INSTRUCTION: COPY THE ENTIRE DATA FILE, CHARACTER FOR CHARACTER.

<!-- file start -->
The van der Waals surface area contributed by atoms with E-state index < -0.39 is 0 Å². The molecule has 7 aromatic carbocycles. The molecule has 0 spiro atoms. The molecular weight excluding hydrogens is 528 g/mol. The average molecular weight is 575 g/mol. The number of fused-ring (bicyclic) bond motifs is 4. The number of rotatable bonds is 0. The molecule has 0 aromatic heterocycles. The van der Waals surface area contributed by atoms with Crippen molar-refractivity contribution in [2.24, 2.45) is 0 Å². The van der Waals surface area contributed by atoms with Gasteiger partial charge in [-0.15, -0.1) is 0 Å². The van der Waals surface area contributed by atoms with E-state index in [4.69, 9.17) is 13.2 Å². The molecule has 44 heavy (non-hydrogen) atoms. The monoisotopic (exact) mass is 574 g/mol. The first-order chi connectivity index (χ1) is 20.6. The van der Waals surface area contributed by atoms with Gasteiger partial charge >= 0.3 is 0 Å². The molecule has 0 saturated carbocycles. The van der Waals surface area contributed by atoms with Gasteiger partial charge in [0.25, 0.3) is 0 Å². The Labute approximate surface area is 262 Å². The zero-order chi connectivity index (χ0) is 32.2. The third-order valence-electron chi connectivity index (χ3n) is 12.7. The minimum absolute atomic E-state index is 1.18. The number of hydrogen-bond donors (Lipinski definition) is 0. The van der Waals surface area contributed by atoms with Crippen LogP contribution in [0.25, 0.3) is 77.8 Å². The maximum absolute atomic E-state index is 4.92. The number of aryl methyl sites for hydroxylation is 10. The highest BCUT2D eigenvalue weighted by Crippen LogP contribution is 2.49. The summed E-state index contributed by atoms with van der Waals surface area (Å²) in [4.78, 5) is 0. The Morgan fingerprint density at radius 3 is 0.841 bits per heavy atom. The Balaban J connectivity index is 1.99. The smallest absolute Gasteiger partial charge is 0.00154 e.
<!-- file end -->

The van der Waals surface area contributed by atoms with E-state index < -0.39 is 0 Å². The molecule has 7 aromatic carbocycles. The molecule has 0 spiro atoms. The molecular weight excluding hydrogens is 528 g/mol. The average molecular weight is 575 g/mol. The number of fused-ring (bicyclic) bond motifs is 4. The number of rotatable bonds is 0. The molecule has 0 aromatic heterocycles. The van der Waals surface area contributed by atoms with Crippen molar-refractivity contribution in [2.24, 2.45) is 0 Å². The van der Waals surface area contributed by atoms with Gasteiger partial charge in [-0.15, -0.1) is 0 Å². The van der Waals surface area contributed by atoms with E-state index in [4.69, 9.17) is 13.2 Å². The molecule has 44 heavy (non-hydrogen) atoms. The monoisotopic (exact) mass is 574 g/mol. The first-order chi connectivity index (χ1) is 20.6. The van der Waals surface area contributed by atoms with Gasteiger partial charge >= 0.3 is 0 Å². The molecule has 0 saturated carbocycles. The van der Waals surface area contributed by atoms with Gasteiger partial charge in [0.25, 0.3) is 0 Å². The Labute approximate surface area is 262 Å². The zero-order chi connectivity index (χ0) is 32.2. The third-order valence-electron chi connectivity index (χ3n) is 12.7. The minimum absolute atomic E-state index is 1.18. The number of hydrogen-bond donors (Lipinski definition) is 0. The van der Waals surface area contributed by atoms with Crippen LogP contribution in [0.25, 0.3) is 77.8 Å². The maximum absolute atomic E-state index is 4.92. The number of aryl methyl sites for hydroxylation is 10. The highest BCUT2D eigenvalue weighted by Crippen LogP contribution is 2.49. The summed E-state index contributed by atoms with van der Waals surface area (Å²) in [4.78, 5) is 0. The Morgan fingerprint density at radius 3 is 0.841 bits per heavy atom. The Balaban J connectivity index is 1.99. The smallest absolute Gasteiger partial charge is 0.00154 e.